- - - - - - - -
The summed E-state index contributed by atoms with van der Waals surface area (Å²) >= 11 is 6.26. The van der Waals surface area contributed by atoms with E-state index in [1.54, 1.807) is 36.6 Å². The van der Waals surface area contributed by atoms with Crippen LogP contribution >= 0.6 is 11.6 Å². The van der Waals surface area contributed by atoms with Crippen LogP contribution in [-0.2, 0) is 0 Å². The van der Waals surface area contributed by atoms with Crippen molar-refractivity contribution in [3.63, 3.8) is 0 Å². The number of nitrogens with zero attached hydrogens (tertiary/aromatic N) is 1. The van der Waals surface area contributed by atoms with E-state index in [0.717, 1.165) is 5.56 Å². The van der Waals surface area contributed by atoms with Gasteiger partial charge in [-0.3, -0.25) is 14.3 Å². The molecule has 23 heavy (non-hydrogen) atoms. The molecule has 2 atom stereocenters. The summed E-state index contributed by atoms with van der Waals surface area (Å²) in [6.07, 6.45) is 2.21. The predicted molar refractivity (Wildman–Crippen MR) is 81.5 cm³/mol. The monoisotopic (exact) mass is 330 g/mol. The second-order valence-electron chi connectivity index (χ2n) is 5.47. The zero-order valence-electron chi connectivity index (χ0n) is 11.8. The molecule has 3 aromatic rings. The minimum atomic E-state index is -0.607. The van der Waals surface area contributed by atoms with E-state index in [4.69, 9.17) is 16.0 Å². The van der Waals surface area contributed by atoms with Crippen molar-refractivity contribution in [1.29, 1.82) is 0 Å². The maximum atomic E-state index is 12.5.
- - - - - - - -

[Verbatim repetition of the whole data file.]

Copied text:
The summed E-state index contributed by atoms with van der Waals surface area (Å²) >= 11 is 6.26. The van der Waals surface area contributed by atoms with E-state index in [1.54, 1.807) is 36.6 Å². The van der Waals surface area contributed by atoms with Crippen LogP contribution >= 0.6 is 11.6 Å². The van der Waals surface area contributed by atoms with Crippen LogP contribution in [-0.2, 0) is 0 Å². The van der Waals surface area contributed by atoms with Crippen molar-refractivity contribution in [3.63, 3.8) is 0 Å². The number of nitrogens with zero attached hydrogens (tertiary/aromatic N) is 1. The van der Waals surface area contributed by atoms with E-state index in [0.717, 1.165) is 5.56 Å². The van der Waals surface area contributed by atoms with Gasteiger partial charge in [-0.3, -0.25) is 14.3 Å². The molecule has 23 heavy (non-hydrogen) atoms. The molecule has 2 atom stereocenters. The summed E-state index contributed by atoms with van der Waals surface area (Å²) in [6.07, 6.45) is 2.21. The predicted molar refractivity (Wildman–Crippen MR) is 81.5 cm³/mol. The monoisotopic (exact) mass is 330 g/mol. The second-order valence-electron chi connectivity index (χ2n) is 5.47. The zero-order valence-electron chi connectivity index (χ0n) is 11.8. The molecule has 3 aromatic rings. The minimum atomic E-state index is -0.607. The van der Waals surface area contributed by atoms with E-state index in [4.69, 9.17) is 16.0 Å². The van der Waals surface area contributed by atoms with Crippen molar-refractivity contribution in [1.29, 1.82) is 0 Å². The maximum atomic E-state index is 12.5.